‘So,’ Faith said as Hope joined them. ‘You know we’re going to travel the world when we’re old enough?’

Charity and Hope exchanged a smile. Faith always came up with fun adventures.

‘As Daddy pointed out, we can’t visit every single country in the world,’ Faith continued. ‘That would take us a lifetime. We need a

‘I quite agree,’ Hope said as Charity nodded.

‘Well, I’ve decided what our focus will be.’ She took a deep breath, looking at each of her sisters in turn, drawing out the drama.

‘Oh come on, Faith, don’t torture us,’ Charity said, bouncing up and down on her toes in anticipation.

‘We should focus on visiting submerged forests!’ Faith declared. ‘I was looking through the photos from Mum’s field trip last week in Austria, they’re beautiful!’

Charity went still. ‘Submerged what?’

‘You never listen when Mum tells us about her trips,’ Hope said, rolling her eyes.

‘They’re forests that disappear beneath the sea over time,’ Faith explained.

‘Mrs Tate read a poem in class about a whole town that got flooded in Wales after I told her where Mum was going,’ Hope said. ‘You can still see the remains of its forests when the tide goes out.’ She flicked through her notepad then tapped her finger on a page. ‘Here it is. “When waves crashed on the sea-shore / with thunder in its wake / The bells of Cantre’r Gwaelod / are silent ’neath the wave.”’

‘So these forests are a bit like Atlantis?’ Charity asked.

‘Kind of,’ Faith said. ‘But minus the buildings. And they’re not just beneath the sea. You can find them in lakes and rivers too. There’s one in Austria that only appears in the summer when the snow melts. The water floods the trees, and even a park bench. I found a book in the library about them, and drew a map of all the forests I could find in it.’

Faith pulled out what she’d been hiding behind her back and laid it on the towel. It was a large and rather beautiful drawing of the world map, tiny illustrated trees dotted in different locations. At the top, in Faith’s pretty looped handwriting, was: ‘World Tour of Submerged Forests.’

The three sisters bent over the map, hair trailing across it, dark, red and blonde. They traced their fingers over the trees then all peered up at one another.

Charity smiled. ‘This is so cool, Faith.’

Faith’s pretty face lit up. ‘Isn’t it? I can collect samples from the trees as we travel. I’ll be a marine biologist by then anyway.’ She looked at Hope. ‘And you can write poems about them.’ Hope nodded, grey eyes sparkling. ‘And Charity, you can—’

‘Sunbathe after each dive?’ Charity suggested.

The three girls laughed.

There was the sound of crunching pebbles. They all looked up to see their friend Niall approaching. The top half of his wetsuit was around his waist, exposing the tanned skin of his chest. His face was very tanned too, his blue eyes even more vivid as a result. He looked like he’d grown up in the weeks since they’d seen him last. Faith supposed he wasn’t the annoying little boy they’d first met on this beach four years before. He was fifteen, after all, nearly a man.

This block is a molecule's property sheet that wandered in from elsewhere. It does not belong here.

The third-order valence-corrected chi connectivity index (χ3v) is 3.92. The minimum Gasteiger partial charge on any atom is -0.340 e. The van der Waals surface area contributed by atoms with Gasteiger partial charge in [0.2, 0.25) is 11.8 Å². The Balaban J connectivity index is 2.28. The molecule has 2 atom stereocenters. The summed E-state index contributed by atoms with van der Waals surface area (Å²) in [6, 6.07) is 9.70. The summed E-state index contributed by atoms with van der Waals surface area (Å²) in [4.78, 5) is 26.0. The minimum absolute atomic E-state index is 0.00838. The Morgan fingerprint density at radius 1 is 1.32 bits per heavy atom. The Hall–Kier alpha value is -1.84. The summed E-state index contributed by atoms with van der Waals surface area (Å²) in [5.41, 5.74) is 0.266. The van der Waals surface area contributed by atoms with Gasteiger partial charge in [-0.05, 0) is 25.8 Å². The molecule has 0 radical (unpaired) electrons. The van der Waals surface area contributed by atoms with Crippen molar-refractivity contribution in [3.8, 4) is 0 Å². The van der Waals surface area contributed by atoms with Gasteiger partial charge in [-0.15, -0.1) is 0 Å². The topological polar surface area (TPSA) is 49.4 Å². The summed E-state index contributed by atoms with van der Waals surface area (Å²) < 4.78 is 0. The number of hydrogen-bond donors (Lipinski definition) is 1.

She noticed Charity staring shyly at him, her cheeks flushing. Clearly Charity had noticed the change in Niall too. Hope on the other hand was oblivious, rolling her eyes as she always did when Niall appeared.

‘Come join us, Niall,’ Faith said, beckoning him over. ‘We’ve decided to do a world tour of submerged forests.’

Niall crouched down and looked at the map. ‘There’s a submerged forest off Busby’s coast, apparently.’

Hope looked at him cynically.

‘Seriously. A fisherman saw the branches of a tree during a storm.’

‘That’s hardly proof,’ Hope said.

‘But it’s something,’ Charity said, jumping up and shading her eyes as she looked out to sea. ‘I’d love to see it.’

Niall smiled at Charity. She bit her lip, looking away. Hope shot her a warning glance, but Faith smiled. It was nice, watching the way they were together. Niall was a good kid, despite his troubled background. It wasn’t his fault his parents drank too much and lived on the grim estate at the other end of Busby, was it?

He pulled a pencil from the small blue rucksack Faith always carried around with her and quickly drew a little tree over Busby-on-Sea on the map.

‘If we find it, it can be the first forest we visit,’ he said.

‘We?’ Hope replied.

‘Yeah, who else will teach you all to dive properly?’

The three sisters looked out to sea, the waves crashing and receding before them. Then Niall picked Charity up, throwing her over his shoulder and running into the sea with her as Faith laughed.

The happy memory dissipated. A tear slid down Faith’s cheek. She was so cold, so frightened. Her sisters would find her though. They’d see her bed was empty and they’d come looking for her. Then she’d tell them every little thing that had happened during the past few weeks and they’d figure it all out together, because that was what they always did.

No more secrets,
she thought to herself.

She closed her eyes.